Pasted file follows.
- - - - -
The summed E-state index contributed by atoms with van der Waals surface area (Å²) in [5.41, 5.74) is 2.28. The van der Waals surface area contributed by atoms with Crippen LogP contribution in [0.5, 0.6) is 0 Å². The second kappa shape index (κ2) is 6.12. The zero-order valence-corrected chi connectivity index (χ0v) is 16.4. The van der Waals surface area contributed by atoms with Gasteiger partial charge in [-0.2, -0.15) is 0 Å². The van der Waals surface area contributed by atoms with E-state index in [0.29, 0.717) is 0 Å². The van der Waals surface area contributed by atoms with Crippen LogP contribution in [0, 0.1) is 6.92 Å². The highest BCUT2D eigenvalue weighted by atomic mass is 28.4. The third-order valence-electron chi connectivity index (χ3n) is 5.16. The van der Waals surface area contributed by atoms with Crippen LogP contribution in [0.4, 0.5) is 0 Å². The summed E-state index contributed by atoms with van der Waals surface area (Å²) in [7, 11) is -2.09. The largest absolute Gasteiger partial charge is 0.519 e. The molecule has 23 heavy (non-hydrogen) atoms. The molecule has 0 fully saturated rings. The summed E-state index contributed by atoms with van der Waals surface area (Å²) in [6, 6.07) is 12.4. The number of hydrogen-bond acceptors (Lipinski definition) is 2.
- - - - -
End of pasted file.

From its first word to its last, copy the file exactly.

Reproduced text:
The summed E-state index contributed by atoms with van der Waals surface area (Å²) in [5.41, 5.74) is 2.28. The van der Waals surface area contributed by atoms with Crippen LogP contribution in [0.5, 0.6) is 0 Å². The second kappa shape index (κ2) is 6.12. The zero-order valence-corrected chi connectivity index (χ0v) is 16.4. The van der Waals surface area contributed by atoms with Gasteiger partial charge in [-0.2, -0.15) is 0 Å². The van der Waals surface area contributed by atoms with E-state index in [0.29, 0.717) is 0 Å². The van der Waals surface area contributed by atoms with Crippen LogP contribution in [0, 0.1) is 6.92 Å². The highest BCUT2D eigenvalue weighted by atomic mass is 28.4. The third-order valence-electron chi connectivity index (χ3n) is 5.16. The van der Waals surface area contributed by atoms with Crippen LogP contribution in [0.4, 0.5) is 0 Å². The summed E-state index contributed by atoms with van der Waals surface area (Å²) in [7, 11) is -2.09. The largest absolute Gasteiger partial charge is 0.519 e. The molecule has 23 heavy (non-hydrogen) atoms. The molecule has 0 fully saturated rings. The summed E-state index contributed by atoms with van der Waals surface area (Å²) in [6, 6.07) is 12.4. The number of hydrogen-bond acceptors (Lipinski definition) is 2.